I kept reminding myself last night that I had to post a Western this morning. And, I nearly forgot.:) But I remembered. Enjoy!
Part 38When Jack entered the room some time later, moving on soft feet
to the bedside of his patient, Sally fairly held her breath. Ty hadn’t
stirred at all since she had come, was he --? She blinked her eyes
rapidly and then, as the tears refused to leave, drew her sleeve
quickly across her face clearing her vision for a few minutes at least.
Jack straightend up, “No change,” he whispered to the watchers. “I’ll
take a turn now, Joe.” He nodded to his brother. “And Miss Sally,” he
continued, “go back to bed and get some sleep. You’ll need your
strength for tomorrow if you are going to do any watching then.” Jack
added the last when he saw her beginning to shake her head at the
mention of leaving. “Come on,” Joe put in a little coaxing. “Jack will
wake you if there is the slightest change. If you don’t sleep now, how
are you going to keep up?” Feeling torn by conflicting emotions, Sally
looked first at one face and then another, lingering finally on Ty’s
pale one on the pillow. “If there is any change, please promise . . .”
she pleaded, her dark eyes on Jack’s face above her. “I promise.” With
a little sigh, Sally allowed Joe to help her to her feet and guide her
to her own door where he left her with a gentle pressure of the hand.
Meanwhile Carson was having his own struggle out under the stars.
Wrestling with his thoughts and his fully awakened conscience, he
tramped for hours over the fields in the silence and quietude of that
moonlit night. At last fully exhausted, he flung himself on his knees
behind the barn and prayed as he had not done for nearly a dozen years.
Pouring his whole soul out before his Lord, Carson wept and pleaded for
forgiveness, for strength to continue on, for life for Ty, and, with
tears coursing down his rough cheeks, he pleaded to find his Sunshine
once more before he died. As he knelt thus, unmindful of the time, a
gentle feeling of peace began to steal over him until at last he sank
down and lay quiet and still in the grass. The stars above looked like
tiny candle flames flickering faintly in a far off window. The moon
cast its silvery shimmer across nature. Carson gazed about with a new
wonder until he felt his eyelids begin to close. With great effort, he
roused himself. Back at the house, he made his way in and, finding a
blanket left on a chair for him, he rolled himself up and slept a deep,
dreamless sleep. The sun was shining brightly in the eastern sky and
all living things were still basking in its warm ray. Across the plains
half a dozen horsemen could be seen cantering along. Jim Fields, his
son Jed and three of their cow hands were following Bob Carson back
over the trail from yesterday. As they neared the bottom of the hill
where Carson had spied the smoke from the Fields’ chimney, he halted;
dismounting and dropping the reins, he cautiously made his way up the
hill, rifle in readiness for anything. For several minutes after he
reached the summit, he remained nearly motionless scarcely turning his
head as his quick, sharp eyes examined the woods stretching out before
him. There was no sign of danger. No voices were heard, no movement
observed. Slowly he stood to his full height. Nothing changed. All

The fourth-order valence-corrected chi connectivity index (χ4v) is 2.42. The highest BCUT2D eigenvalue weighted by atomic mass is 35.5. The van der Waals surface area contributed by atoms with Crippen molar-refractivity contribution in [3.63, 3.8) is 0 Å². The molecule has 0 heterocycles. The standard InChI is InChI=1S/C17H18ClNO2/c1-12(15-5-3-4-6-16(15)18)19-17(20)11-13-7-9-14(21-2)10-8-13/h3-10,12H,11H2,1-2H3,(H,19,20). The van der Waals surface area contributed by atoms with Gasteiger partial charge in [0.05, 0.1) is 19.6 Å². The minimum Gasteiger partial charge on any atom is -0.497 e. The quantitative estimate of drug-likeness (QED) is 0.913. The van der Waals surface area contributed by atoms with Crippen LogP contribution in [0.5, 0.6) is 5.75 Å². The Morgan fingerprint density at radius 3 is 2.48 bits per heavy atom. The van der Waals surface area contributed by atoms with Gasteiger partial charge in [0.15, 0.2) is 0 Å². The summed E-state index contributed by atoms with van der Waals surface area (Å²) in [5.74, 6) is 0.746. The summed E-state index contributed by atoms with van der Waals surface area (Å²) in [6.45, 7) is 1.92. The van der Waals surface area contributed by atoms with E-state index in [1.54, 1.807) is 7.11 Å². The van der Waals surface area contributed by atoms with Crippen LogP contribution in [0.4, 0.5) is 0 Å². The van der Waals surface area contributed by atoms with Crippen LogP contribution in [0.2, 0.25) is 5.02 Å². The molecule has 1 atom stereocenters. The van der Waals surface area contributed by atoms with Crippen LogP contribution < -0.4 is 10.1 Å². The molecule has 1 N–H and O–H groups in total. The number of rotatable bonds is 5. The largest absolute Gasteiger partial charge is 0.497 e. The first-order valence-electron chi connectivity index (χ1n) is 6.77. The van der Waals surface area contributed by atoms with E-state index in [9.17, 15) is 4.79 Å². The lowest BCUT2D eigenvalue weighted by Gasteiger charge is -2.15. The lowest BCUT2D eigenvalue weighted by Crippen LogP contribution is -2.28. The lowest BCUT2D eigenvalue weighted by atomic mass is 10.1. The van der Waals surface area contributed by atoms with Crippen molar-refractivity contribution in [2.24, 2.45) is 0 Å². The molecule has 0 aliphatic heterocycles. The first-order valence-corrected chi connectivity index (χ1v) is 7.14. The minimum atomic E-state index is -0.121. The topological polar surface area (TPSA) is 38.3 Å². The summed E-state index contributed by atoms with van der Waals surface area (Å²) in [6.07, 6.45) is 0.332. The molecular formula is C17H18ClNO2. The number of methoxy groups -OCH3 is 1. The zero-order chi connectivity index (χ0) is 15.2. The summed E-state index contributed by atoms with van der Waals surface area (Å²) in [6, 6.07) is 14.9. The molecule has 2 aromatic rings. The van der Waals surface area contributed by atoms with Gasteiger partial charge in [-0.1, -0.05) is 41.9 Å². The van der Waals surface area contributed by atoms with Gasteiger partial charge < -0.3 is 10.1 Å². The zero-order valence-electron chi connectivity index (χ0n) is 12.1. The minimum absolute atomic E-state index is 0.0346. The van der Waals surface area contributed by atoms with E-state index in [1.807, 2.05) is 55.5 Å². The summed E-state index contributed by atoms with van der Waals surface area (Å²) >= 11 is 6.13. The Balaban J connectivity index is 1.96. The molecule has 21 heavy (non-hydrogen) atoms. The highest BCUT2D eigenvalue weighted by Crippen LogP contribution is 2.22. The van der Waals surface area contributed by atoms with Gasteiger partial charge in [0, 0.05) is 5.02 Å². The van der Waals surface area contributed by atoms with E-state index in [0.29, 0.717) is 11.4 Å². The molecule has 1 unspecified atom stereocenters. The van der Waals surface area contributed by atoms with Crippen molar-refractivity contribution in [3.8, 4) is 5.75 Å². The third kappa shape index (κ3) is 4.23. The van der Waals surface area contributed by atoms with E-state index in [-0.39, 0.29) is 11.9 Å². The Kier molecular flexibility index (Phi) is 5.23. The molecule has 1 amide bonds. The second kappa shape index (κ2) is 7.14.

remained as it had been. Beckoning the others, Carson waited until they
rode up and Jed handed over his mount’s reins. “I reckon if we were ta
split up, we could circle ‘round in both directions. It’d keep us all
from walkin’ inta an ambush too.” Heads nodded as all eyes took in the
lay of the land. Gesturing with his hand, Carson continued, “Right down
yonder, ‘bout where them pines are gowin’ is where I reckon the shot
come from. I aim ta look there first.” “I’ll go with you,” Jed
volunteered immediately. “Just where was Ty when he got shot?” queried
Mr. Fields. “See how them trees makes a U shape ‘round that bit a
grasslands?” When heads nodded he added, “Well, I reckon he might a
been ‘bout in the middle a that there U. Sally an’ I were still in the
trees behind him. Now I reckon we ought ta get movin’. Ya ready, Jed?” “Ready.” Carson and Jed rode off towards the left, circling to get
back in behind the trees somewhat before making their way through them.
Jim Fields, with one of his men, headed his horse for the U in the
middle while the other two cowhands moved to the right. No one spoke.
Each was listening and watching, alert for any possible danger. All
guns were held ready. Suddenly Jed pointed ahead into the trees. There
seemed to be something there. Swiftly Carson dismounted, handing the
reins this time to Jed instead of dropping them as he usually did.
“Wait here,” he whispered, moving forward with catlike tread. Soon he
beckoned and Jed rode forward and dismounted at the edge of the trees.
Leading the horses, the two advanced into the woods. All was still. Jed
watched in amazement as Carson, with no noise and scarcely seeming to
move any branches or grass, slipped along before him. Before long they
came to a small clearing with the charred remains of a fire to one side
and on the other a small path. Dropping down to examine the ground,
Carson touched the ashes. They were cold. But on probing a little
deeper he discovered warmth still existed. “Fire ain’t out all the way.
I reckon they left in a hurry.” “They?” Carson nodded. “I see two,
maybe three sets a tracks ‘round here.” He frowned in silent thought.
Jed, who had also been looking around gave a low exclamation, “Would
you look at this! I think it explains everything.”